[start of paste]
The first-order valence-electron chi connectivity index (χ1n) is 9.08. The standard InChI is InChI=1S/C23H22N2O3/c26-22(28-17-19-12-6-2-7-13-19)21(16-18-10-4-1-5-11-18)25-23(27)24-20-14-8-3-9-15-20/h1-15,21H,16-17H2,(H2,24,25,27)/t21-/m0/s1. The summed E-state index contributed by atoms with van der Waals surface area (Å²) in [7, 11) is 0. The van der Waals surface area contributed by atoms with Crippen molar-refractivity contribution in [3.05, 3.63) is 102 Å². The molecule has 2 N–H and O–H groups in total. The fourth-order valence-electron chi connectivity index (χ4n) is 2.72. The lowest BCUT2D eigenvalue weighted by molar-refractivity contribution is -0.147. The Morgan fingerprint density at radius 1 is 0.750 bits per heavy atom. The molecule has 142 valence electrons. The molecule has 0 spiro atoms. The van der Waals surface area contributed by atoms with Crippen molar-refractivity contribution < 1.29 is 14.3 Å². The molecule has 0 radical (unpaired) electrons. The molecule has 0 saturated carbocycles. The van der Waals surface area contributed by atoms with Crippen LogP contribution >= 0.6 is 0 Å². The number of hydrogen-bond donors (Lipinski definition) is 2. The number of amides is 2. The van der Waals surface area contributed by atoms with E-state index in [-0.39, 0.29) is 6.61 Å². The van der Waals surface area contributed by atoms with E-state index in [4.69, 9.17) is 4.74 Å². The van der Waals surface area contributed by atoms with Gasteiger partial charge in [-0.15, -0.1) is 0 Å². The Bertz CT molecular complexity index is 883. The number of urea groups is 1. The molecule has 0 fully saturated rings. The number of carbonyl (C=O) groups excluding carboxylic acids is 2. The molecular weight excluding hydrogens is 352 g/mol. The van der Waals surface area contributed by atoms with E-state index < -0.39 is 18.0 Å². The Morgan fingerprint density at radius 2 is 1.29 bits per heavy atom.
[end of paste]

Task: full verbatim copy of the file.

The first-order valence-electron chi connectivity index (χ1n) is 9.08. The standard InChI is InChI=1S/C23H22N2O3/c26-22(28-17-19-12-6-2-7-13-19)21(16-18-10-4-1-5-11-18)25-23(27)24-20-14-8-3-9-15-20/h1-15,21H,16-17H2,(H2,24,25,27)/t21-/m0/s1. The summed E-state index contributed by atoms with van der Waals surface area (Å²) in [7, 11) is 0. The van der Waals surface area contributed by atoms with Crippen molar-refractivity contribution in [3.05, 3.63) is 102 Å². The molecule has 2 N–H and O–H groups in total. The fourth-order valence-electron chi connectivity index (χ4n) is 2.72. The lowest BCUT2D eigenvalue weighted by molar-refractivity contribution is -0.147. The Morgan fingerprint density at radius 1 is 0.750 bits per heavy atom. The molecule has 142 valence electrons. The molecule has 0 spiro atoms. The van der Waals surface area contributed by atoms with Crippen molar-refractivity contribution < 1.29 is 14.3 Å². The molecule has 0 radical (unpaired) electrons. The molecule has 0 saturated carbocycles. The van der Waals surface area contributed by atoms with Crippen LogP contribution >= 0.6 is 0 Å². The number of hydrogen-bond donors (Lipinski definition) is 2. The number of amides is 2. The van der Waals surface area contributed by atoms with E-state index in [-0.39, 0.29) is 6.61 Å². The van der Waals surface area contributed by atoms with E-state index in [4.69, 9.17) is 4.74 Å². The van der Waals surface area contributed by atoms with Gasteiger partial charge in [-0.15, -0.1) is 0 Å². The Bertz CT molecular complexity index is 883. The number of urea groups is 1. The molecule has 0 fully saturated rings. The number of carbonyl (C=O) groups excluding carboxylic acids is 2. The molecular weight excluding hydrogens is 352 g/mol. The van der Waals surface area contributed by atoms with E-state index < -0.39 is 18.0 Å². The Morgan fingerprint density at radius 2 is 1.29 bits per heavy atom.